9. 9. Cradle-to-grave SimaPro system boundary: Bio-oil combusted in industrial boiler
  10. 10. Assumptions for the SimaPro model:• Feedstocks obtained from whole tree chipping(southern pine forests) and include bark and 50% water; chips were dried to 7.5 % MC• Emissions associated with the combustion of syngas were equivalent to the combustion of natural gas.• All heat energy and electricity necessary for the production of the bio-oil was self generated as indicated by the Aspen model results.• HHV for bio-oil was assumed to be 18 MJ/kg compared to 45.5 MJ/kg for refined fuel oil (RFO); bio-oil density was assumed to be 10 lb/gal or 1.2 kg/L
  11. 11. Assumptions, cont’d:• Life cycle impact assessments (LCIA) were performed using the Tool for the reduction and assessment of chemical and other environmental impacts (TRACI 2)• TRACI is a LCIA methodology developed by US EPA specifically for the US for input parameters consistent with US locations• Cradle-to-grave impact assessment comparisons were conducted between bio-oil and RFO• Aspen values for the recovery efficiency of bio-oil from oven-dry wood chips was 59.7%. Other yields for char, ash and syngas were 15.3, 0.9 and 13.0 %, respectively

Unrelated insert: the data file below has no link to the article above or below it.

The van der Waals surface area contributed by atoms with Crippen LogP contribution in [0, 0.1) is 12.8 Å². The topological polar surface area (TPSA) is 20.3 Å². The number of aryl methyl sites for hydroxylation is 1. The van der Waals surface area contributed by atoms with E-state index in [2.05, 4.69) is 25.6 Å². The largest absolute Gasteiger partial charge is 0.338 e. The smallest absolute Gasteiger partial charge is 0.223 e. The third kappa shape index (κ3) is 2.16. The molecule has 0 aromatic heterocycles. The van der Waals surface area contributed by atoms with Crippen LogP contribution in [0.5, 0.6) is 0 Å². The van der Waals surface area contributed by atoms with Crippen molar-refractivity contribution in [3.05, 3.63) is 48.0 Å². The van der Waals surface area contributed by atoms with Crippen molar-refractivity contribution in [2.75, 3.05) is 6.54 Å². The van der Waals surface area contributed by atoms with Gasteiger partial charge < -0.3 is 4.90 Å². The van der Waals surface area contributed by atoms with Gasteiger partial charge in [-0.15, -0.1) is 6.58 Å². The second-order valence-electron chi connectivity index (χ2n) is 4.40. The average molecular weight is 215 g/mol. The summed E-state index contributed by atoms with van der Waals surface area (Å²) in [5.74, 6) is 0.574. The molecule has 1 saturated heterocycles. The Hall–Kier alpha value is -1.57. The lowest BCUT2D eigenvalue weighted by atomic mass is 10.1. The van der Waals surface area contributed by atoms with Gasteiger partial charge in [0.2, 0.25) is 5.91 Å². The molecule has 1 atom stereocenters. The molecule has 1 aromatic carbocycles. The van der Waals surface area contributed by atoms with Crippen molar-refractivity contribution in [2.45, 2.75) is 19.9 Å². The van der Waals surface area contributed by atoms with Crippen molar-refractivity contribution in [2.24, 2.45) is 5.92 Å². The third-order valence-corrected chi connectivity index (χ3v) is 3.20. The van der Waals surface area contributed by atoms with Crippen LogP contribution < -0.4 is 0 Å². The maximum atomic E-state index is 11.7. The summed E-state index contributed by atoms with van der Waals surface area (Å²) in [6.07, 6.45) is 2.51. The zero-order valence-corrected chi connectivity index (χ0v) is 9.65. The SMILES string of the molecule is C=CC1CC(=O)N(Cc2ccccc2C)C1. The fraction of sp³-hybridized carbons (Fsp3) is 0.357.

12. 12. Cradle-to-grave energy requirement:• Cradle-to-grave energy requirement for bio-oil and RFO for each life cycle stage (performed only at pyrolysis facility or refinery; harvesting and crude oil extraction not included) 2.75 2.25 Fossil Fuel Use MJ/MJ of Fuel 1.75 Avoided production 1.25 Transport Fuel Combustion Fuel Production 0.75 Extraction 0.25 Bio-Oil Residual Fuel Oil -0.25 -0.75
  13. 13. Cradle-to-grave global warming:• Cradle-to-grave global warming potential for bio-oil and RFO for each life cycle stage. 0.2000 0.1500 Global Warming Potential (kg CO2 eq / MJ) 0.1000 0.0500 CO2 Absorption Transport 0.0000 Fuel Combustion Fuel Production -0.0500 Biomass Extraction utilization of CO2 -0.1000 -0.1500 Bio-oil -0.2000
  14. 14. CO2 emissions:• CO2 emissions calculated from global warming potential for bio-oil and RFO. 0.2 0.15 0.190 RFO emissions emissions 0.1 Bio-oil 0.115 emissions CO2 emissions kg CO2 /MJ 0.05 (net) 0.083 0 Bio-oil 0.0323 Replacing -0.05 RFO 0.158 emissions by -0.1 Biomass bio-oil absorp tion emissions -0.15 (net) -0.2
  15. 15. Summary:• A 2000 dt/d Aspen model was adapted to simulate the processes and costs to produce bio-oil.• Life cycle inventory for production of bio-oil during pyrolysis was developed with Simapro to analyze resource use and energy consumption inputs and emissions to air, water and land.• Bio-oil from pine chips showed much improved life cycle GHG emissions compared to RFO.• Bio-oil has near carbon neutrality.• Substituting bio-oil for RFO reduces CO2 emissions by 0.083 kg CO2 /MJ of fuel consumption.
  16. 16. Summary, cont’d:• Energy required for bio-oil production used 89% of the total energy required from self generated fuel.
  17. 17. Producing Liquid Fuels fromPyrolysis of Woody Biomass: Aspen and SimaPro LCAPhilip H Steele*, Kanthi Penmetsa*, Maureen Puettmann# and Jerome Cooper**Department of Forest Products, Mississippi State University, Starkville, MS; #WoodLife Environmental Consulting, LLC, Corvallis, OR USA